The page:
Young is veritably identical to Singer. Young, a securities trader, sued his employer for CEPA and LAD violations. He alleged he was terminated in retaliation for reporting illegal insurance sales practices in violation of CEPA and that he suffered psychological injuries which qualified him as "handicapped" under LAD. Young, supra, 297 N.J. Super. at 610, 688 A.2d 1069. We held Young was subject to arbitration of his LAD claim because he had agreed to arbitrate " any dispute, claim or controversy that may arise between me and my firm, or a customer, or any other person, that is required to be arbitrated under the rules, constitutions, or by-laws with which I register, as indicated in Question 8." Id. at 613, 688 A.2d 1069. (emphasis added). The NASD code to which this section refers specifically requires arbitration of "any" dispute, claim or controversy "arising out of the employment or termination of employment" of persons of Young's status. Id. at 614, 688 A.2d 1069. We held Young to be bound by this clear and unequivocal agreement. Id. at 621, 688 A.2d 1069. See also Bleumer v. Parkway Ins. Co., 277 N.J. Super. 378 , 403-404, 649 A.2d 913 (Law Div. 1994) (finding plaintiff's CEPA claims were subject to compulsory arbitration since the arbitration clause, requiring arbitration of "any dispute," was so broadly worded it contemplated the inclusion of statutory remedies within its sweep.)

The CEPA claim was not subject to arbitration because of a specific exception in the contract involving the business of insurance. Young, supra, 297 N.J. Super. at 621-624, 688 A.2d 1069. That exception is not relevant here.

The broad language of the arbitration clauses in Singer and Young is absent here. Galarza did not agree to submit "any" dispute, claim or controversy arising out of her employment with Alamo to arbitration. What she agreed to was that if she believed Alamo violated the FamPact, the dispute would be submitted to arbitration. While it is true that the FamPact generally guaranteed Galarza the right to be free from discrimination and harassment, the allegation of her complaint was not that Alamo violated the FamPact but that it violated the LAD. Her complaint alleged that:

The above named Respondents are hereby charged with unlawful discrimination with respect to the terms and conditions of Complainant's employment because of Race, Creed, Color, National Origin, Ancestry, Age, Sex, Affectional or Sexual Orientation, Marital Status, Physical Handicap, Armed Forces liability, Reprisal in violation of N.J.S.A. 10:5-4.1 and 10:5-12(a), (), () of the New Jersey law Against Discrimination ("NJLAD").

She went on to claim that Alamo discriminated against her because she is Hispanic; because she suffers from the physical disability of mitrovalve prolapse; because she is a female and because she was "erroneously perceived" to be homosexual. She alleged, as well, that she was sexually harassed at Alamo. She sought compensatory damages not only for economic loss but for humiliation, mental pain and suffering. See Hernandez v. Region Nine Housing Corp., 146 N.J. 645 , 684 A.2d 1385 (1996) (finding that the Division under LAD not only has the power to enjoin further discriminatory practices by employer, but can award compensatory damages as well as damages for pain and suffering or personal humiliation.) No reading of the Alamo arbitration clause clearly and unmistakably establishes that Galarza waived her right to pursue her LAD claim.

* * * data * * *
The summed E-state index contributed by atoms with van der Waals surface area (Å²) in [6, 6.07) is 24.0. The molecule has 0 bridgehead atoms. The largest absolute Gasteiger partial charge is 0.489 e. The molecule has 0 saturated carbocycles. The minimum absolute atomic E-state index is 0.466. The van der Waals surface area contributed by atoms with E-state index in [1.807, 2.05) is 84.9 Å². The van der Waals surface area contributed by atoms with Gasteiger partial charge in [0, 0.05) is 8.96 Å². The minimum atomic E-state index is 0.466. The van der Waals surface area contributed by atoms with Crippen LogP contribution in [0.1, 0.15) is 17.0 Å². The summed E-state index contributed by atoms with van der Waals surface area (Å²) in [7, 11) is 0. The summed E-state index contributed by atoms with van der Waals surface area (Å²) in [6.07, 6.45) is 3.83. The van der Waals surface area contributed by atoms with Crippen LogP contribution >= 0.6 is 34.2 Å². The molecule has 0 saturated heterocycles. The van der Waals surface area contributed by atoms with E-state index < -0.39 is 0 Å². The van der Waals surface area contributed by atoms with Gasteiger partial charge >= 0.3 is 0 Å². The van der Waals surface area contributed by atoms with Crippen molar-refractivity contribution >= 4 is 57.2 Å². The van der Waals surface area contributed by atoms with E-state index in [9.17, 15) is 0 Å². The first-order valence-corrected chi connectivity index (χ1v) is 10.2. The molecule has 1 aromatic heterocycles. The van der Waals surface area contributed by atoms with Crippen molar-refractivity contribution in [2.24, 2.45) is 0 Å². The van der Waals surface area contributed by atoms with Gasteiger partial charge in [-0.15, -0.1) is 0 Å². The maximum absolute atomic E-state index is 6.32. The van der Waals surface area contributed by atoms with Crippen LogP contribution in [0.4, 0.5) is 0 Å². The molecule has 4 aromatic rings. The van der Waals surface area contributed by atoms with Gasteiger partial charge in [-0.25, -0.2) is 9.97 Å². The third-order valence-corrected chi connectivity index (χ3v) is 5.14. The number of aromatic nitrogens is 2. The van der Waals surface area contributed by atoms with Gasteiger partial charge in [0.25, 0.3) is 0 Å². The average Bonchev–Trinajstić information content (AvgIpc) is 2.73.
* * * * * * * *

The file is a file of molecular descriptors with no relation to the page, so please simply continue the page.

By its very terms, the Alamo arbitration clause applies only to disputes under the Fampact not controversies arising under the LAD. If Alamo wanted to enter into a contract to bind Galarza to arbitration under all circumstances, it should have written an inclusive arbitration clause. This is not a difficult chore. For example, in Singer and Young we enforced arbitration of CEPA and LAD violations where the employee had agreed to submit "any dispute" regarding the employment agreement to arbitration.

The "any dispute" language is the very least an employer needs to utilize in order to guarantee arbitration of all disputes. The better course would be the use of language reflecting that the employee, in fact, knows that other options such as federal and state administrative remedies and judicial remedies exist; that the employee also knows that by signing the contract, those remedies are forever precluded; and that, regardless of the nature of the employee's complaint, he or she knows that it can only be resolved by arbitration.

The Alamo arbitration clause does not approach the "any dispute" language we have previously held as minimally sufficient to compel arbitration, let alone the kind of language which we view as more fully ensuring that a waiver of statutory remedies is indeed knowing and voluntarily. On its face, it is simply inadequate to require arbitration of any issue other than a Fampact violation. Thus, we affirm the trial judge's ruling that Galarza may proceed with her LAD claim.